So which Christmas wishes didn’t come true for you? Leave a comment below – misery loves company!

When we’re done crying, let’s be thankful for all our blessings and get ready for a groovy Christmas!

Dungeons and Dragons in 3-D

And by 3-D, I don’t mean a movie, but those splendid D&D action figures made by LJN in the 1980’s.

Figure this one out. Dungeons & Dragons hits big with kids in the 1980’s. It hits so big that it gets a Saturday morning cartoon and an action figure line. But here’s the weird part – the cartoon and action figure line are separate, as in barely any overlap. Why?

TSR was almost an overnight success, and its leadership wasn’t necessarily ready for prime time. Anyone who knows the TSR story knows this, so there’s no need to cover it here. By the 1980’s, toy companies and cartoon makers had figured out how to join forces and sell crap to kids – G.I. Joe, Transformers, Go-Bots, Chuck Norris’ Karate Kommandoes, Rambo … they were all doing it. But not TSR.

Instead of Hank the Ranger and the gang, the action figure line featured a collection of characters of whom nobody had ever heard, with no real adventures or exploits to inspire childhood play. Some of the action figure line made an appearance in the Shady Dragon Inn (a book I love, by the way), and in a module called XL1 – Quest for the Heartstone, but that was about it.

And since I’m complaining – remember how the G.I. Joe figures had the cool file card on the back of the packaging with data on the character, and how Transformers came with stats that required the red translucent plastic to read. I mean – Transformers had ability scores! Did D&D figures have that? No. The game that’s all about ability scores and character sheets doesn’t use this on their packaging. Jeez!

OK – Complaining over – let’s take a look at the toys the younger siblings (yeah, right!) of D&D geeks were enjoying in the 1980’s, along with some handy links to buy these sweet babies …

There were apparently two waves of figures, which were divided into GOOD and EVIL sides. The top dog on the good side was Strongheart Good Paladin. I had this figure as a kid, and it was pretty groovy – nice cape, sword. I also dig that it looks something like a real knight. Strongheart showed up in the D&D cartoon, although there he was armed with a magic golden hammer.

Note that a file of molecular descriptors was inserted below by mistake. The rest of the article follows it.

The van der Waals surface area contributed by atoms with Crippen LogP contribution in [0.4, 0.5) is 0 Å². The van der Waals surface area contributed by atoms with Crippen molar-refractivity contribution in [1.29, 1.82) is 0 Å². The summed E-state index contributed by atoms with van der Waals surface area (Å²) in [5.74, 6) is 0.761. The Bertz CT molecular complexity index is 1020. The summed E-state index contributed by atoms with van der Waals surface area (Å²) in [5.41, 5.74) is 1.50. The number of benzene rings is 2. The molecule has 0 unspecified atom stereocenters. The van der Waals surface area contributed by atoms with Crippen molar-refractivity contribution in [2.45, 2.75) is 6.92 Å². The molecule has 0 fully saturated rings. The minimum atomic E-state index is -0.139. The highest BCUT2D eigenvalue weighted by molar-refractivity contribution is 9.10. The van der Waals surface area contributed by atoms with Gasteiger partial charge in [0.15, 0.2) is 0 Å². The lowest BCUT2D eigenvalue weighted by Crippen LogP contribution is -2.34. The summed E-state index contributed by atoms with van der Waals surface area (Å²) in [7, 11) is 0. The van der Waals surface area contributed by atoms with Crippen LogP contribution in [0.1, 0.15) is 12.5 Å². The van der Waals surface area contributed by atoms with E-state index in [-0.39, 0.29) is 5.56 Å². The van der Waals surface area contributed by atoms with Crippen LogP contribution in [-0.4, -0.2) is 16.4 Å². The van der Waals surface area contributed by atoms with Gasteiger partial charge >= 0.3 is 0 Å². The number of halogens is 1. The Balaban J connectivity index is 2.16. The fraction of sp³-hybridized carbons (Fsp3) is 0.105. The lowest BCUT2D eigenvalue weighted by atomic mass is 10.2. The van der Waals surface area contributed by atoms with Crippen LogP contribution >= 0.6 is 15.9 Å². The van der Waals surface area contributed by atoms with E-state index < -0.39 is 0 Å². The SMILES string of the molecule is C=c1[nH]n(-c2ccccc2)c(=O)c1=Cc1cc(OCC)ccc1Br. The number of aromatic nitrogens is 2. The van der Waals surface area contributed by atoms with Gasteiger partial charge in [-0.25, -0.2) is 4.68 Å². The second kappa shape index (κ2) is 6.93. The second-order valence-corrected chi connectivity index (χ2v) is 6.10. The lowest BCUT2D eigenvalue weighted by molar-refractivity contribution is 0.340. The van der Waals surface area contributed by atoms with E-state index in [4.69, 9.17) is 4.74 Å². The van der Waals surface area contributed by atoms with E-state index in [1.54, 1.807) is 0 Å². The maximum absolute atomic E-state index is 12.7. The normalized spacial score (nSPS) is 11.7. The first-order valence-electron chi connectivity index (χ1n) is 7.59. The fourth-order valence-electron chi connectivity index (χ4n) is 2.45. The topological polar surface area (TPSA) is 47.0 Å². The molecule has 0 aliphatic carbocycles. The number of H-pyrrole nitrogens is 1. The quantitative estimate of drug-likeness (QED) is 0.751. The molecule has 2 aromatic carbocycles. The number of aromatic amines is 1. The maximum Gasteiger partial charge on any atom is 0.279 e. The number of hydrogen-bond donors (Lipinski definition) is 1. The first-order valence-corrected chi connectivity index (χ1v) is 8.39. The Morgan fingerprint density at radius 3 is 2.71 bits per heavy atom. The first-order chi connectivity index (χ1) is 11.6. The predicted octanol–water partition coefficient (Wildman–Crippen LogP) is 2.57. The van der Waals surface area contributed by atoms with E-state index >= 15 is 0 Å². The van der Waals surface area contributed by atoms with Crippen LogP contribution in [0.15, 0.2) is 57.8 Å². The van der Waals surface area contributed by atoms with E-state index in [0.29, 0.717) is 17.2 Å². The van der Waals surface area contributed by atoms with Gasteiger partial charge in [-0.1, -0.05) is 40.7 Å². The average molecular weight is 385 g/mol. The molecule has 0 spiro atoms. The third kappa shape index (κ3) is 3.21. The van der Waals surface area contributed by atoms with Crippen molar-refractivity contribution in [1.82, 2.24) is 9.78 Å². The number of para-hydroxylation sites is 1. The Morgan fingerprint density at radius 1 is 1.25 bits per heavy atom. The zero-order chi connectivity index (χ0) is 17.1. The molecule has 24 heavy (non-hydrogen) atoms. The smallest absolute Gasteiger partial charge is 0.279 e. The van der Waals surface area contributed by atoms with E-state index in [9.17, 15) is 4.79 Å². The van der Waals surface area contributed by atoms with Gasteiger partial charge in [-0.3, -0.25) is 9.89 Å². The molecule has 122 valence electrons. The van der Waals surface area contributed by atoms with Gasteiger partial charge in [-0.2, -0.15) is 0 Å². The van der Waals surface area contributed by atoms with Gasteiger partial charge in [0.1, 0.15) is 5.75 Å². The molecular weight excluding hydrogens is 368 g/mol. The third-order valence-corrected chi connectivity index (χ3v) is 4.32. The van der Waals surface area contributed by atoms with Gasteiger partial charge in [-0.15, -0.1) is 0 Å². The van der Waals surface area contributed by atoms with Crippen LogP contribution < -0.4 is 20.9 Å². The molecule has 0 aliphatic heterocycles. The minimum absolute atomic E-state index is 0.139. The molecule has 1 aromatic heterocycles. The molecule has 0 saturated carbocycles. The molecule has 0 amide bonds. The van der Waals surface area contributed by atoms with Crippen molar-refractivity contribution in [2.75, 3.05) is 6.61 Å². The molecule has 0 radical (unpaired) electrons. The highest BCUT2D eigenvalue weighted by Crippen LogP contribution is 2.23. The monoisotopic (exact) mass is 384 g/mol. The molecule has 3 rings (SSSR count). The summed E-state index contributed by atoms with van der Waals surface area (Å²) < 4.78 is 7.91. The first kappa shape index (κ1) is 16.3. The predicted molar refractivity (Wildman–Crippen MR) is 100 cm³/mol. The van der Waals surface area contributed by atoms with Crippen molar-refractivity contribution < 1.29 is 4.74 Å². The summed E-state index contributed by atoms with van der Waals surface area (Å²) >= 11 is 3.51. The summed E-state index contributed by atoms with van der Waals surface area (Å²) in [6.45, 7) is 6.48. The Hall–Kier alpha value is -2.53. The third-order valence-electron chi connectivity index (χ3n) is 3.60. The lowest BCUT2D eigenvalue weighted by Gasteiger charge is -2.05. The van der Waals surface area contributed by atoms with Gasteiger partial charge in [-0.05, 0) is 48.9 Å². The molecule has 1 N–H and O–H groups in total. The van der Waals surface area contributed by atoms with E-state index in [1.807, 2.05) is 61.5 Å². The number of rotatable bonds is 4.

Strongheart also got a bitchin’ mount – Destrier Mighty Battle Horse. He looks like he works the same way the Star Wars tauntaun did, where you stick the rider into a spring-loaded door atop the mount, with the rider’s legs molded onto the horse’s body.

Other mounts included a nightmare and bronze dragon.

Along with Strongheart, the forces of good included …

Elkhorn Good Dwarf

Melf/Peralay Good Elf

Mercion Good Cleric

Northlord Good Barbarian

Ringlerun Good Wizard

Bowmarc Good Crusader

Deeth Good Fighter

Hawkler Good Ranger

Northlord looks like he borrowed his helmet from Dark Helmet. Mercion is apparently super hard to find these days, in case you happen to be sitting on one and need a quick infusion of cash. Also, notice how the slightly realistic Strongheart gives way in the second wave to the somewhat silly-looking Bowmarc. ‘Tis the way of things, I’m afraid.

This brings us to the evil figures. I don’t know who the leader of EVIL is, per se, but Warduke EVIL Fighter (above) has to be their coolest figure – he’s like the Boba Fett of D&D action figures. His quest to do horrible things to people is aided and abetted by such jerkwads as …

Kelek EVIL Wizard

Zarak EVIL Half-Orc Assassin

Drex EVIL Fighter

Grimsword EVIL Knight

Mandoom EVIL Warrior

Zorgar EVIL Barbarian

You can’t say that the forces of evil were underrepresented here – plenty of foes for the good guys. It’s really a very good toy line that I think would have been pushed over the top with an accompanying cartoon. Zarak, the other figure I had, might have showed up in the cartoon. I definitely remember that Kelek and Warduke were in an episode of the cartoon series.

There were three “giant” figures in the line – Ogre King, Young Male Titan and Mettaflame the Fire Giant. I don’t know if the dragonne was a mount or just a monster. Ogre King is pictured below:

Along with the articulated figures, there were numerous molded figures in the line. As a kid, I assumed they weren’t really for playing alongside the other figures, but maybe I was wrong. I’m trying to remember how they measured up to Strongheart, but frankly – it’s been too dang long. I remember having the troglodyte and goblin and two men-at-arms, but there were also skeletons, a bugbear, troll, hook horror and some others. The hook horror is pictured below.

Finally, the existence of Castle Greyskull meant that every good toy line needed a playset to go with it. D&D got the Fortress of Fangs, which is admittedly not super awesome – at least, not as great as Greyskull.